An Interview with Professor Joseph Konstan on the upcoming MOOC, Introduction to Recommender Systems
One example [of recommender systems] is with networks of websites where, the first time you go to a site, it is personalized to you based on things it learned from other sites in the network. It shouldn’t be surprising to someone if they are looking for an expensive car, and after browsing for a while, … Continued
One example [of recommender systems] is with networks of websites where, the first time you go to a site, it is personalized to you based on things it learned from other sites in the network. It shouldn’t be surprising to someone if they are looking for an expensive car, and after browsing for a while, they see an ad pop up with the same car brand that they were looking at four websites ago.
Recommender systems are playing an increasingly important role in providing personalized content to users online. Class Central sat down to talk with Professor Joseph Konstan, of the University of Minnesota, who, along with Michael Ekstrand, is teaching a MOOC on recommender systems via the Coursera platform. The course is free to enroll online, starts on September 3, 2013, and lasts 14 weeks. An edited excerpt of the interview with Professor Konstan is below, moderated by guest contributor, Charlie Chung.
Can you tell us a little about your background and how you became interested in recommender systems?
I got involved in recommender systems in 1995, when my colleague, the late John Riedl had published the first paper on collaborative filtering, which was one of the early techniques in recommender systems. We started working together to grow that concept, first into a larger research prototype that we tested, and later into a spin-off company and a larger research agenda that has grown. I was there for the early workshops and founded the first conference. I’m still working in the field of recommender systems today, but also in the broader area of social computing systems that use inputs from lots of different people to deliver value to each of them.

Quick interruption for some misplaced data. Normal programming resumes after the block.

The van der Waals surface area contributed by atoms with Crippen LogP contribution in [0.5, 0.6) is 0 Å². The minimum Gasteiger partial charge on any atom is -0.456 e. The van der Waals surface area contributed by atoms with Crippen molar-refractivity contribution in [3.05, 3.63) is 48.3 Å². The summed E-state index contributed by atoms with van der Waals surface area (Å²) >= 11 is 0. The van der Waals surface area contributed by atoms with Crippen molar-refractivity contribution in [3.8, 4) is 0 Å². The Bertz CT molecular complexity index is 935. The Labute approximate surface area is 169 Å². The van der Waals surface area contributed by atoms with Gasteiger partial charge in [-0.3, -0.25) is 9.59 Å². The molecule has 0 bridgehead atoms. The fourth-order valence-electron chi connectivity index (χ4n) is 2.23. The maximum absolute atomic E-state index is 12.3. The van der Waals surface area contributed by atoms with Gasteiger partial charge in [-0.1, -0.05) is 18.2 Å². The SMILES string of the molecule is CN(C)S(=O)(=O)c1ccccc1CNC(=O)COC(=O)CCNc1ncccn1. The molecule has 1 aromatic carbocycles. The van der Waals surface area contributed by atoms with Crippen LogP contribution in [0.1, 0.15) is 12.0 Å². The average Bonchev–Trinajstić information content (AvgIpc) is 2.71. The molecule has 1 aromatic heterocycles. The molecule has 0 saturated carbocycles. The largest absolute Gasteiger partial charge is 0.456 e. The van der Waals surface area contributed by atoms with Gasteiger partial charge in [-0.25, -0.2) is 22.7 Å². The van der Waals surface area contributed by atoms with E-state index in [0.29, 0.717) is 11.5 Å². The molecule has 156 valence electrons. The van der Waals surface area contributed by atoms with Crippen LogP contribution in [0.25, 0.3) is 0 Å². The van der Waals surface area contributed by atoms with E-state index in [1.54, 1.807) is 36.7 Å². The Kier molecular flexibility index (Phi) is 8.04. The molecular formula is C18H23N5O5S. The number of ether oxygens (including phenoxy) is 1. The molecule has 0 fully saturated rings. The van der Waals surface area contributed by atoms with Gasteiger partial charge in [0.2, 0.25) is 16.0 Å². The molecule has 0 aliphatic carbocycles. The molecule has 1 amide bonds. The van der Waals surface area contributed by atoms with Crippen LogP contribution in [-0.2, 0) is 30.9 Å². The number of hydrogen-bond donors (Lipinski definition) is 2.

Can you tell us a little about the history of recommender systems and what technologies or other breakthroughs enabled them to develop into their current form?
Recommender systems depend on the ability to gather information on peoples’ opinions on content, and it blossomed in the early days of the world wide web, though the early systems were not web-based. It was the web that provided the interactive environment where people could be asked to rate content and it also enabled implicit measures: how long people looked at something, what they clicked on, what they bought, etc. In the 1990’s, commercial interest further fueled the evolution of recommender systems, where the large scale involved required creativity and a rapid evolution in computational techniques. Another milestone along the way was the ‘Netflix Prize’, which offered a million dollar prize, and got a lot of people from fields that had not been involved in recommendation to try to solve problems in recommender systems.